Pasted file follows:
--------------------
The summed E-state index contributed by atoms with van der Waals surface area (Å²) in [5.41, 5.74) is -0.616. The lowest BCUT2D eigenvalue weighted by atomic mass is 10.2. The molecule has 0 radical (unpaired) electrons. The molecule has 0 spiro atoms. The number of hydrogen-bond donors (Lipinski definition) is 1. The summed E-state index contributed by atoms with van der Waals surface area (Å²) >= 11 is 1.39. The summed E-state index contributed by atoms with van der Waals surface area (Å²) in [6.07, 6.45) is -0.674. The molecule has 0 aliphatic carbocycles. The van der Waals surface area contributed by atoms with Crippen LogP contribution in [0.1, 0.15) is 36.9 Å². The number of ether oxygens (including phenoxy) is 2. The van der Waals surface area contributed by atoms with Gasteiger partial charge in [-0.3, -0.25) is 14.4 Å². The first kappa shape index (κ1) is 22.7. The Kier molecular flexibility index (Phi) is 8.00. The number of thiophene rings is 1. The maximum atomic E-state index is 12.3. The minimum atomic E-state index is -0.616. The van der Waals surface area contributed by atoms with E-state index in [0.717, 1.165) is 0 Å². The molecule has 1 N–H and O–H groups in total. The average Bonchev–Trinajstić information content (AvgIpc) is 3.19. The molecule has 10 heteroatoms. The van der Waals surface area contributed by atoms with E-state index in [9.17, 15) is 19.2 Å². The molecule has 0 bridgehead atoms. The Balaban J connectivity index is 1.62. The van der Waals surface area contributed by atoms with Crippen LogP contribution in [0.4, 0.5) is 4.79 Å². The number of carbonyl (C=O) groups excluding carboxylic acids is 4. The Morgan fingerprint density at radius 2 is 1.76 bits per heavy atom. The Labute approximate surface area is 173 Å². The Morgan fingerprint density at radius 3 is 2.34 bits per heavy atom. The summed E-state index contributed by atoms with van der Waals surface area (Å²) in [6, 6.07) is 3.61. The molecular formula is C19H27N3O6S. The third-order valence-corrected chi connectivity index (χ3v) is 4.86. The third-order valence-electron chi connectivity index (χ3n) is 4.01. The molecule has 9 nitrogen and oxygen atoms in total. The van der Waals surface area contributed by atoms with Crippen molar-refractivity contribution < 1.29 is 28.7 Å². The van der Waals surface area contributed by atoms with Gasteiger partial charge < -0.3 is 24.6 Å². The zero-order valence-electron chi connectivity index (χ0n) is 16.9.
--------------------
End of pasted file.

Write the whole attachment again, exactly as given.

The summed E-state index contributed by atoms with van der Waals surface area (Å²) in [5.41, 5.74) is -0.616. The lowest BCUT2D eigenvalue weighted by atomic mass is 10.2. The molecule has 0 radical (unpaired) electrons. The molecule has 0 spiro atoms. The number of hydrogen-bond donors (Lipinski definition) is 1. The summed E-state index contributed by atoms with van der Waals surface area (Å²) >= 11 is 1.39. The summed E-state index contributed by atoms with van der Waals surface area (Å²) in [6.07, 6.45) is -0.674. The molecule has 0 aliphatic carbocycles. The van der Waals surface area contributed by atoms with Crippen LogP contribution in [0.1, 0.15) is 36.9 Å². The number of ether oxygens (including phenoxy) is 2. The van der Waals surface area contributed by atoms with Gasteiger partial charge in [-0.3, -0.25) is 14.4 Å². The first kappa shape index (κ1) is 22.7. The Kier molecular flexibility index (Phi) is 8.00. The number of thiophene rings is 1. The maximum atomic E-state index is 12.3. The minimum atomic E-state index is -0.616. The van der Waals surface area contributed by atoms with E-state index in [0.717, 1.165) is 0 Å². The molecule has 1 N–H and O–H groups in total. The average Bonchev–Trinajstić information content (AvgIpc) is 3.19. The molecule has 10 heteroatoms. The van der Waals surface area contributed by atoms with E-state index in [9.17, 15) is 19.2 Å². The molecule has 0 bridgehead atoms. The Balaban J connectivity index is 1.62. The van der Waals surface area contributed by atoms with Crippen LogP contribution in [0.4, 0.5) is 4.79 Å². The number of carbonyl (C=O) groups excluding carboxylic acids is 4. The Morgan fingerprint density at radius 2 is 1.76 bits per heavy atom. The Labute approximate surface area is 173 Å². The Morgan fingerprint density at radius 3 is 2.34 bits per heavy atom. The summed E-state index contributed by atoms with van der Waals surface area (Å²) in [6, 6.07) is 3.61. The molecular formula is C19H27N3O6S. The third-order valence-corrected chi connectivity index (χ3v) is 4.86. The third-order valence-electron chi connectivity index (χ3n) is 4.01. The molecule has 9 nitrogen and oxygen atoms in total. The van der Waals surface area contributed by atoms with Crippen molar-refractivity contribution < 1.29 is 28.7 Å². The van der Waals surface area contributed by atoms with Gasteiger partial charge < -0.3 is 24.6 Å². The zero-order valence-electron chi connectivity index (χ0n) is 16.9.